Who out there is an armchair adventurer? Most of the time, I am, with a few exceptions. I love to read travalogues and live vicariously through the adventures that other people experience. But daily life can be its own adventure, especially for people who experience great hardship, dangerous or traumatic events, or simply those people whose culture is so vastly different from ours that it is difficult to comprehend.
Here are a few biographies and autobiographies to get you started – there are extraordinary people in our world. Some we will meet along the way, others we can read about in books, but the stories these people have to share with us will change the way you think of the world.
The Bite of the Mango, Mariatu Kamara with Susan McClelland
Kamara grew up in a small village in Sierra Leone, during a conflict that created hundreds of thousands of refugees. In her small village, the rumors of rebel attacks were just that – no one had seen them first hand, no one believed they were really happening. Until one day, when Kamara was 12 years old. She set out for a neighboring village and she never arrived. Heavily armed soldiers kidnapped her, tortured her, and cut off both her hands. She survives, makes her way to Freetown, and becomes a beggar to keep herself alive. Today she lives in Toronto, Canada, but it was a long road and her story shows just how resilient she is.
Hole in My Life, Jack Gantos
Gantos is an award-winning author of children’s books and lives with his wife in Massachusetts. In this book, he tells readers about the biggest mistake of his life – the time when he needed adventure so he agreed to sail a yacht loaded with hasish from the Virgin Islands to New York City. Once there, he was to sell the drugs but would retain ten thousand dollars for his trouble. Unfortunately for Gantos, federal agents knew what was going on and busted him and his partners at the Chelsea Hotel. Gantos servied six years in prison. This is the story of those years and how his youth ended in the tiny cell and how the entire experience made him into the writer he is today.
The Other Side of the Sky, Farah Ahmedi with Tamim Ansary
A childhood in Afghanistan is no picnic, much less for Farah Ahmedi. As a child, she grew used to the sound of gunfire and the sight of falling bombs, even when they took her family from her. Escaping death when she stepped on a landmine was one of only a handful of blessings that was bestowed upon her. Finally it becomes too much for her to bear and she flees her beloved country to refugee camps in the mountains before making a journey to the United States. Her tale is remarkable and inspiring, forcing us all to examine our own lives and the problems we are so sure we have, realizing they are nothing compared to some of what she suffered.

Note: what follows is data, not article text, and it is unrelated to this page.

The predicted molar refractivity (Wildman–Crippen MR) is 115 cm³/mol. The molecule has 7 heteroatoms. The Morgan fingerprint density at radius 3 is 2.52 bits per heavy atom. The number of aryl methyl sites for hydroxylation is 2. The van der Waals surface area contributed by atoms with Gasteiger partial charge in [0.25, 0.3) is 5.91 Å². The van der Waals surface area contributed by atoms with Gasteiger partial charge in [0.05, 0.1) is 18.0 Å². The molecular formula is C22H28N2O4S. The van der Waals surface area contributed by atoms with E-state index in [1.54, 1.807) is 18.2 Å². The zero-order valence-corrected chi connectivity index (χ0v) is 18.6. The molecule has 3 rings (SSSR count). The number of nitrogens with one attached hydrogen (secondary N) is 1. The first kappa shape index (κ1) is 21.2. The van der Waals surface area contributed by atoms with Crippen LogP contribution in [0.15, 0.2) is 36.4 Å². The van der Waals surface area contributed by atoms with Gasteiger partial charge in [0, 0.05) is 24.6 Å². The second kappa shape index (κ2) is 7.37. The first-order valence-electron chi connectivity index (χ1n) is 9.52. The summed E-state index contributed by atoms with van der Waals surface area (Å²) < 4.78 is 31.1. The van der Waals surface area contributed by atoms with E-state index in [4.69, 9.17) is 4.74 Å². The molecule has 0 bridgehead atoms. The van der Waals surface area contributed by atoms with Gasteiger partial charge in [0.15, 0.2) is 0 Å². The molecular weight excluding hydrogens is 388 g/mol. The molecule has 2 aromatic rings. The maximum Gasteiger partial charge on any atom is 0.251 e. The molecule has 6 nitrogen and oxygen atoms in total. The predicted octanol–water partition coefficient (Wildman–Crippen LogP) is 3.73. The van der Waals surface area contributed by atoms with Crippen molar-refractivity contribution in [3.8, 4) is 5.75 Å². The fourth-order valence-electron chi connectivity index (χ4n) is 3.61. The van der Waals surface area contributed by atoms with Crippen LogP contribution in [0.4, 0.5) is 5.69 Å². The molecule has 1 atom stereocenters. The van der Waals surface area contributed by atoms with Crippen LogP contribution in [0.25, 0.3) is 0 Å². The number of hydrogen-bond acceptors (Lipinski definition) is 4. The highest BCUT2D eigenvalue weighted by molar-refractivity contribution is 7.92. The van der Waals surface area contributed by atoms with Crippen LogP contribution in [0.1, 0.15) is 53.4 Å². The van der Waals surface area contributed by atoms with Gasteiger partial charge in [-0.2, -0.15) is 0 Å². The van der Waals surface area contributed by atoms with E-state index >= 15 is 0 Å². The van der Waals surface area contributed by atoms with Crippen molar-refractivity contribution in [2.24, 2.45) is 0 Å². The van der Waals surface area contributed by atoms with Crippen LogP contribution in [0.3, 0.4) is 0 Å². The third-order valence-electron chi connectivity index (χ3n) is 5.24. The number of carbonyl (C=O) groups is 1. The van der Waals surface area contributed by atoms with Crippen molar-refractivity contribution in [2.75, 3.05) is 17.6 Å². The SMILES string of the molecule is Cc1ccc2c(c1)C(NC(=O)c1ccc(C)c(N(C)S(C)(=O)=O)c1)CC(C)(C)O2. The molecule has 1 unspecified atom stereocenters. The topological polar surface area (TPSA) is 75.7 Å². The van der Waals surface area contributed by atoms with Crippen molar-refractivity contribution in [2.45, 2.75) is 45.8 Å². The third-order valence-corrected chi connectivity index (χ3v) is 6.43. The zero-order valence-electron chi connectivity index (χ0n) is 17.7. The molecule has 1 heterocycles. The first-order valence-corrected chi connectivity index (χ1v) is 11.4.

Rachel’s Tears: The Spiritual Journey of Columbine Martyr Rachel Scott, Beth Nimmo and Darrel Scott
There isn’t a lot of information I can give about this book without taking away something from the reading. Rachel Scott was a very typical teenage girl, except for her strong faith in God. She struggled, as many do, she learned, she believed in the depths of her heart. And then, on the 20th of April in 1999, she was shot and killed at Columbine High School in Littleton, Colorado. This book uses her journals and the words of her parents to explore her life and give us a window into her faithful soul.
The Unwanted, Kien Nguyen
Nguyen is the son of a Vietnamese woman and an American man and spent his early childhood in Vietnam with his mother, the co-president of a bank. His house was large, his mother threw parties, they had servants, everything a child could have ever wanted. Until the night it changed. Amidst the destruction of the old politicos, the family loses everything and Nguyen and his mother are forced to Saigon, into an apartment and a community where they don’t fit, especially Nguyen with his mixed blood. A very emotional book, Nguyen does an excellent job pulling us into the desperation his life becomes before he manages to immigrate to the United States in 1985.
Warrior Princess, Princess Kasune Zulu with Belinda Collins
Princess Kasune Zulu began her life by the shores of Victoria Falls, living a very privileged life in Zambia. Life was idyllic until a mystery ailment claimed the lives of her parents, her brother, and her baby sister. The disease would become known as AIDS and it wasn’t until she turned 21 that Princess Kasune Zulu learned that she was also infected. That realization took her from Zambia to the White House and the United Nations. She has earned international acclaim for her work as an ambassador for vulnerable children and her passion for her work is unequaled. Her life may be uncertain, but she is not wasting one single minute of it.
SRP Update: SRP activities are finished, but reading for prizes will continue until August 31 – we’ve got some great prizes, so keep reading!
PAFL Update: Pipestone Area Friends of the Library is looking for members – anyone who is a friend to Meinders Library is welcome to join! The Friends group works hard to promote the library, raise money for projects, and organize their yearly book sale, in addition to the HUGE amount of support they provide throughout the year. Call for the date of their next meeting.
If you have questions or have a book you’d like to reserve or renew, please don’t hesitate to give us a call at (507) 825-6714. The summer hours for Meinders Library (starting Memorial Day weekend) are Monday through Thursday from 10 AM – 8 PM, and Friday from 10 AM – 5 PM and Saturday from 10 AM - Noon. Meinders Community Library is located at 1401 7th Street SW, on the south side of the high school.